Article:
Here are some tips for folks who are getting pieces together to submit (to the antho I’m editing or elsewhere).
1. Write like a motherfucker. Full out. Don’t stop. A good way to do this is to not allow your pen off the page, or your fingers off the keyboard.
2. Wait. Two days, minimum. A week.
3. Start editing.
1. Announce your topic right off the bat. You don’t need to be shy because the reader is eager to be situated. You can be blunt: This story is about a girl whose mother doesn’t love her. There are 10,000 subtle ways to do this, too, but however you do it, do it.
2. Get specific.
3. Use your senses. What does your narrator (even if that is you) see, smell, taste, hear, feel, touch? Is there a pebble by his feet? Are the leaves streaming down off a nearby tree? Does it smell like cinammon? If you want readers to be there with you, you need to tell them this stuff.
4. Look at each paragraph. Are they tight and organized there at the beginning, or are they flabby? Lots and lots of people do something called “pre-writing.” Novelists find the intro to their novels five chapters in and toss out the first four. Short story writers find them a third of the way in and chop that preamble. Did you just write a bunch of paragraphs before you really got down to business? Cut them. (You won’t die, trust me.) Cut them mercilessly.
5. Look at each sentence you’ve written. How can you make it shorter? What words are not pulling their weight? If you drop, say, the first four words, could the sentence be stronger for it? Or the last four? Or four in the middle? Chop your sentences back. Get used to looking for the good parts in a sentence. Keep those parts, toss the rest.
The thing is, your brain is an always-running font. You don’t have to save what you cut, because your brain will generate something new. Toss liberally.
6. Use active tenses. John was jumping. WRONG. John jumped. RIGHT.
7. Look for academic language (buzzwords like intersectionality, cisgender), clichés and jargon and cut them. Yes, this means you cannot use the word “authentic.” Apply this rule: You cannot use any terms you heard in therapy or university; it’s all flab with little communicative value. Your job with creative writing is to think of a fresh and unique way to say what you want to say.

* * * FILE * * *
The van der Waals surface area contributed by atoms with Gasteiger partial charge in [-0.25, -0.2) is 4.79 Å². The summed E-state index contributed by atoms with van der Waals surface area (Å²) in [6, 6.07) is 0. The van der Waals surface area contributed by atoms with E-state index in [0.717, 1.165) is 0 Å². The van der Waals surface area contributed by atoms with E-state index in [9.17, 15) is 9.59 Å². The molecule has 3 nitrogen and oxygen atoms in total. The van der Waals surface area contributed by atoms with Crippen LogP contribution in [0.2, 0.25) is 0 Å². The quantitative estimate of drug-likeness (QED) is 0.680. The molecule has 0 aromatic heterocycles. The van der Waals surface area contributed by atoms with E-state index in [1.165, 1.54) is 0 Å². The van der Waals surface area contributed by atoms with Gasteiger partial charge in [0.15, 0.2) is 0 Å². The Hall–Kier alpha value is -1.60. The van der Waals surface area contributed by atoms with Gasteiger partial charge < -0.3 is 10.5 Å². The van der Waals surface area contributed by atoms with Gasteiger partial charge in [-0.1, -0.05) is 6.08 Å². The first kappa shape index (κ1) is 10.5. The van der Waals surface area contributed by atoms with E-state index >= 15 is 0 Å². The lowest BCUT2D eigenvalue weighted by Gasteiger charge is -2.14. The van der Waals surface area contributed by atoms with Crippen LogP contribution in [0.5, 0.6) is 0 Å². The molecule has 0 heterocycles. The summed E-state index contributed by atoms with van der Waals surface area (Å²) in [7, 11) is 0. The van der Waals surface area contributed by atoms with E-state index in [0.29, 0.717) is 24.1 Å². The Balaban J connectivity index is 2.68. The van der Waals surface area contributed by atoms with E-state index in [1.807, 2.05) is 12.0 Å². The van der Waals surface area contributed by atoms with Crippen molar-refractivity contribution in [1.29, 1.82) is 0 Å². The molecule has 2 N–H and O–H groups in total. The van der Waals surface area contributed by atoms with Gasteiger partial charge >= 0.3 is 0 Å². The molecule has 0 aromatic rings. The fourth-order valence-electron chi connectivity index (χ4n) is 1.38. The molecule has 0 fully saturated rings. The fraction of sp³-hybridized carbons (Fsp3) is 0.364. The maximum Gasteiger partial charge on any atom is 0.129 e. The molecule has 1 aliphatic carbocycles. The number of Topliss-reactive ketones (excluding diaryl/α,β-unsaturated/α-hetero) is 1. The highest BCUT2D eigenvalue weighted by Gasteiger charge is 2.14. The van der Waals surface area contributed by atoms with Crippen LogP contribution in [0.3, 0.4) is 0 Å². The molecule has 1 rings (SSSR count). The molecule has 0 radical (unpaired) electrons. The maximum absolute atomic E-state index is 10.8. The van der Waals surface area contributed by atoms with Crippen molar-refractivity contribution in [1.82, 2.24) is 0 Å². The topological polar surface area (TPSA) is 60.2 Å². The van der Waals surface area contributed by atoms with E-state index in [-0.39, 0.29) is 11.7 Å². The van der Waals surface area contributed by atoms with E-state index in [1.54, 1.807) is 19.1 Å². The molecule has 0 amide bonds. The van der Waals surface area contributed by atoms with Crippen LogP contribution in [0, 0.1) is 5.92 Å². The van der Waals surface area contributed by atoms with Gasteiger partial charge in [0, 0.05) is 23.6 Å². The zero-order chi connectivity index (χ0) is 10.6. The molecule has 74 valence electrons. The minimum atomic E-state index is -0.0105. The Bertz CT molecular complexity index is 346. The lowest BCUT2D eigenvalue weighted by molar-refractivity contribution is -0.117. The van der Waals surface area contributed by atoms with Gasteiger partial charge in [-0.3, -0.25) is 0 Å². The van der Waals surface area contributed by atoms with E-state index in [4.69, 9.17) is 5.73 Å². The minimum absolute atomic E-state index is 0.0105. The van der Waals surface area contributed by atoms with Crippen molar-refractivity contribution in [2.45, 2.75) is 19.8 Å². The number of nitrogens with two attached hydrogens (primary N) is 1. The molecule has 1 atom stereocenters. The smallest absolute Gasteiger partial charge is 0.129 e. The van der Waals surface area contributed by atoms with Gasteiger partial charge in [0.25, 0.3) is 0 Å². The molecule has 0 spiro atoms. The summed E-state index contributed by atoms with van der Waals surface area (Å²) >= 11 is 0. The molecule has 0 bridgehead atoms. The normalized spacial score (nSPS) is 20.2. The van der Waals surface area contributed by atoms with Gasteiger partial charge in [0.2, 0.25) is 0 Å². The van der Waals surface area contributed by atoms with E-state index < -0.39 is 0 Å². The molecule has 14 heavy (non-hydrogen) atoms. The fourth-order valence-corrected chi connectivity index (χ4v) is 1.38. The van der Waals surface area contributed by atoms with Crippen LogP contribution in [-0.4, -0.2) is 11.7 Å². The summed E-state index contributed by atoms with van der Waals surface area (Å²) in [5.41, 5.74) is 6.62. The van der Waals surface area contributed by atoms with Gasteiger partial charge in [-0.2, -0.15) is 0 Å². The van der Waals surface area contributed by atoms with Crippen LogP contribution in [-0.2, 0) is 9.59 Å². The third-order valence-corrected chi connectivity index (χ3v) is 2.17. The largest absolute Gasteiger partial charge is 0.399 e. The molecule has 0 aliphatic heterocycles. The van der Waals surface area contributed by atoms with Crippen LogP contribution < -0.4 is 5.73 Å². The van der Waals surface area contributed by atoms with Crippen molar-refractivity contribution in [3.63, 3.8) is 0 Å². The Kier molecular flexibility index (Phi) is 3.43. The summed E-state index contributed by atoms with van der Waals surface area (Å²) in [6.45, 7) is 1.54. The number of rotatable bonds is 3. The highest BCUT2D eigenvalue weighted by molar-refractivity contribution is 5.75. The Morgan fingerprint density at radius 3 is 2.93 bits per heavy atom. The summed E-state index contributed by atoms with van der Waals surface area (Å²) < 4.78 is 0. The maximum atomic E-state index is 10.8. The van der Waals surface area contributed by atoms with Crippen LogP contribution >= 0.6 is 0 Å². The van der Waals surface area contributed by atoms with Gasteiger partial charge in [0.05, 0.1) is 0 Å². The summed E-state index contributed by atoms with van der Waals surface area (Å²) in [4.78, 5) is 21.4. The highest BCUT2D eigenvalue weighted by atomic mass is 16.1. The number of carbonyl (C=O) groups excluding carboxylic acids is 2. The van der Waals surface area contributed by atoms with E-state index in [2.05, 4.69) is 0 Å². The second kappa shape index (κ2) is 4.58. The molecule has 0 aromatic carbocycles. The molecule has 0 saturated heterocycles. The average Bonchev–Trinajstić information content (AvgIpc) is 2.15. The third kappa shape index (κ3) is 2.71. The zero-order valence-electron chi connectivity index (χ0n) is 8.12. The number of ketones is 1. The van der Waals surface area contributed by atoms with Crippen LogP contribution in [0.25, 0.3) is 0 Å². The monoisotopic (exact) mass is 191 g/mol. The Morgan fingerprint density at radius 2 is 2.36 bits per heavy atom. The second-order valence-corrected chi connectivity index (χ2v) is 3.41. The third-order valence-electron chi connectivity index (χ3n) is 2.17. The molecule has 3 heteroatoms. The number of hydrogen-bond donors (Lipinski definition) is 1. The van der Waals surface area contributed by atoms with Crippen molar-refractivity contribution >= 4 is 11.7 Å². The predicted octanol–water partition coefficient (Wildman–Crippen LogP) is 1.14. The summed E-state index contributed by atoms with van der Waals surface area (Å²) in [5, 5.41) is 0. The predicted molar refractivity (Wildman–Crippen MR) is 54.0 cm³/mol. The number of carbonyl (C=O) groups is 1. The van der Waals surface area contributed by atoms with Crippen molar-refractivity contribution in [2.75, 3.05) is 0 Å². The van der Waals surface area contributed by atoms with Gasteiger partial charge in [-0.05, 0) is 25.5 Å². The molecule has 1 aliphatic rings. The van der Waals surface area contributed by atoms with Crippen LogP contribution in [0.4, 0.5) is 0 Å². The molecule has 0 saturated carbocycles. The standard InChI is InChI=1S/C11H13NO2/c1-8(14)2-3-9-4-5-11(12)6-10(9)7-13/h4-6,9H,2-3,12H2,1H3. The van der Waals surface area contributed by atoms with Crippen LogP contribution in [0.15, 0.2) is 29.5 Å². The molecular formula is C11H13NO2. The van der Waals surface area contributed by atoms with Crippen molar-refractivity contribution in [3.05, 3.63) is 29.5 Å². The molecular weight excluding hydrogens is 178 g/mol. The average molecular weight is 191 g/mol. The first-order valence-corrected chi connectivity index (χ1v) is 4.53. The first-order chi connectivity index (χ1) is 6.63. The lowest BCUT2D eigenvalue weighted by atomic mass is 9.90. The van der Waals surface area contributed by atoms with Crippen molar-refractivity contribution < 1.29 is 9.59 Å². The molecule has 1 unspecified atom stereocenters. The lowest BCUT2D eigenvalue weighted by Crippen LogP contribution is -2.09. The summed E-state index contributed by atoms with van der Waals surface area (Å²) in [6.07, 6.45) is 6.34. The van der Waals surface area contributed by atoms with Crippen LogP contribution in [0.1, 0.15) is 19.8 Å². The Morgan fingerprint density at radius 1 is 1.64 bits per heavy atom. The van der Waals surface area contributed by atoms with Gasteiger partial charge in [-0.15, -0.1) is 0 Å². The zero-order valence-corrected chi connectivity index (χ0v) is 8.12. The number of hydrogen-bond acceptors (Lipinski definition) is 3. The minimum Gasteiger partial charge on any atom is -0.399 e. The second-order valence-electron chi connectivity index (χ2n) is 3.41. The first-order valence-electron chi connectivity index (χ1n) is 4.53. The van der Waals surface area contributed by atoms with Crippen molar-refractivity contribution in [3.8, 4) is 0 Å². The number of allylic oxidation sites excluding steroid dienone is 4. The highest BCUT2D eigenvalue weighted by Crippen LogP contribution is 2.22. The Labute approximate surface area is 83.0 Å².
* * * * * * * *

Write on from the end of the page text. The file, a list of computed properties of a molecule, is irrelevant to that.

8. I wasn’t kidding. Really. Go through sentence by sentence and think up a new way to say what you just said. This is all about re-inventing the world, folks.
9. Kill the adverbs. (We’re assholes, we editors. We hate adverbs.) Pretend you are a spy and your job is to rout out adverbs. Start with your own writing, then do us a favour and get rid of them in the whole world.
10. Invent some imagery (metaphor/simile). We use either the same or connected imagery through a piece. Through a short story. Through a whole novel, even. It is one of our super secretive ways to create connections that the reader doesn’t notice. You need imagery because imagery is an individual author’s interpretation of the world. Similes. Metaphors.
11. Kill the adjectives. (Yup, we’re really demanding assholes.)
12. Stick to “he said, they said, she said” to indicate speech. “Don’t look at me like that,” young svelte Becky chortled gleefully. WRONG. “Don’t look at me like that,” Becky said. RIGHT.
13. Strive for clear, clean, icy, sharp. Could your writing knife somebody?
14. Can you go home now? Well, not quite.
The piece as a whole has to make cohesive sense. The beginning starts somewhere and marches towards an end. The piece still has to hang together as a logical whole. There are things called narrative arcs. Here is a simple explanation: Arcs
15. There. You probably got rid of 50% of your text, or more. Pat yourself on the back. That is supposed to happen. That means you’re doing it right.
16. Yay, you.
Somebody’s going to be thinking, “What does she mean?” They’re going to be thinking that calm and reflective writing, writing that could rub somebody’s back is real writing, too, not just sharp and edgy stuff. I’m going to agree with you, whole-heartedly, because none of what I was just talking to you about has to do with style. You will have your own style. You are allowed to kill your reader with beauty as well as daggers. Good sentences come in a thousand varieties. Some are hard and jabby. Some are long and windy. Some are one-worded. Some are mockers. Some are like old driftwood, full of holes and craziness. Some are blasé. Some melt the reader like microwaved butter. Some are like bullets. Some are squishy like cream cheese. Some are sticky like toffee. Some are popcorn. Some are so soft they creep by on baby feet.
Whatever use sentences are put to, though, whatever mood you create, you still need to care that each individual sentence is pulling its (considerable) weight. And that they’re pulling in a piece that makes sense and carries a reader through it. Readers have a choice of a gazillion cnf pieces, poems, short stories. Why should they read yours? Because you did the work.
17. One more thing. Rules are made to be broken.